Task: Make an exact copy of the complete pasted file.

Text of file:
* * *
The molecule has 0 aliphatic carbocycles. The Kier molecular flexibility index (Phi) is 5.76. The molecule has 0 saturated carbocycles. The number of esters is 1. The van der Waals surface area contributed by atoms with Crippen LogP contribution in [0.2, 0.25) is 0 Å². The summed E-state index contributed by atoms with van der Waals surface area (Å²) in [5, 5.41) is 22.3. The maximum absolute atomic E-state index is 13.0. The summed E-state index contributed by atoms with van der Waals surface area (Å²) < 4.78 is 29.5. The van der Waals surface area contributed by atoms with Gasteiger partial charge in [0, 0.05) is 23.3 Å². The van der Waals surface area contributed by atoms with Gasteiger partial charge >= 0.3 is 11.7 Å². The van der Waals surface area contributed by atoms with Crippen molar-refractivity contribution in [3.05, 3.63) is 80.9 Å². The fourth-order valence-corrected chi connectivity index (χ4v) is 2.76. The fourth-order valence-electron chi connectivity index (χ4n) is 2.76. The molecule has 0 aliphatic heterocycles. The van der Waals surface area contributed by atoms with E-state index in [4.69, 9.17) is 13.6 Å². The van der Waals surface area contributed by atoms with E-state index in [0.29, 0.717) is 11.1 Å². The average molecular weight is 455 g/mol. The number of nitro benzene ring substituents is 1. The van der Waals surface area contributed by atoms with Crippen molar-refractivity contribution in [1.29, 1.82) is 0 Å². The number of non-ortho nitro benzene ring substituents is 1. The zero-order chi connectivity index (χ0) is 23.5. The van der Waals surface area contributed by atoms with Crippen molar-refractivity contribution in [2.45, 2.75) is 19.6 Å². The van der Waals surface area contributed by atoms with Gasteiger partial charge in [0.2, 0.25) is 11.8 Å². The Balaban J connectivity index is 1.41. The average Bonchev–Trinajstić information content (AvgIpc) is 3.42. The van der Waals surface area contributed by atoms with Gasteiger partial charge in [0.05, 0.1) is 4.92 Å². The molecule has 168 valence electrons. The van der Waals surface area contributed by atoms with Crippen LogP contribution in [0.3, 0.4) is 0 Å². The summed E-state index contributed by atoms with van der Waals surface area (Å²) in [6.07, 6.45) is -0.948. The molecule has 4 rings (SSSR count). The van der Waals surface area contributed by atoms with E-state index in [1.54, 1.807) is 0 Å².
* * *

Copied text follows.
The molecule has 0 aliphatic carbocycles. The Kier molecular flexibility index (Phi) is 5.76. The molecule has 0 saturated carbocycles. The number of esters is 1. The van der Waals surface area contributed by atoms with Crippen LogP contribution in [0.2, 0.25) is 0 Å². The summed E-state index contributed by atoms with van der Waals surface area (Å²) in [5, 5.41) is 22.3. The maximum absolute atomic E-state index is 13.0. The summed E-state index contributed by atoms with van der Waals surface area (Å²) < 4.78 is 29.5. The van der Waals surface area contributed by atoms with Gasteiger partial charge in [0, 0.05) is 23.3 Å². The van der Waals surface area contributed by atoms with Gasteiger partial charge >= 0.3 is 11.7 Å². The van der Waals surface area contributed by atoms with Crippen molar-refractivity contribution in [3.05, 3.63) is 80.9 Å². The fourth-order valence-corrected chi connectivity index (χ4v) is 2.76. The fourth-order valence-electron chi connectivity index (χ4n) is 2.76. The molecule has 0 aliphatic heterocycles. The van der Waals surface area contributed by atoms with E-state index in [4.69, 9.17) is 13.6 Å². The van der Waals surface area contributed by atoms with E-state index in [0.29, 0.717) is 11.1 Å². The average molecular weight is 455 g/mol. The number of nitro benzene ring substituents is 1. The van der Waals surface area contributed by atoms with Crippen molar-refractivity contribution in [1.29, 1.82) is 0 Å². The number of non-ortho nitro benzene ring substituents is 1. The zero-order chi connectivity index (χ0) is 23.5. The van der Waals surface area contributed by atoms with Crippen molar-refractivity contribution in [2.45, 2.75) is 19.6 Å². The van der Waals surface area contributed by atoms with Gasteiger partial charge in [0.2, 0.25) is 11.8 Å². The Balaban J connectivity index is 1.41. The average Bonchev–Trinajstić information content (AvgIpc) is 3.42. The van der Waals surface area contributed by atoms with Gasteiger partial charge in [0.05, 0.1) is 4.92 Å². The molecule has 168 valence electrons. The van der Waals surface area contributed by atoms with Crippen LogP contribution in [0.3, 0.4) is 0 Å². The summed E-state index contributed by atoms with van der Waals surface area (Å²) in [6.07, 6.45) is -0.948. The molecule has 4 rings (SSSR count). The van der Waals surface area contributed by atoms with E-state index in [1.54, 1.807) is 0 Å².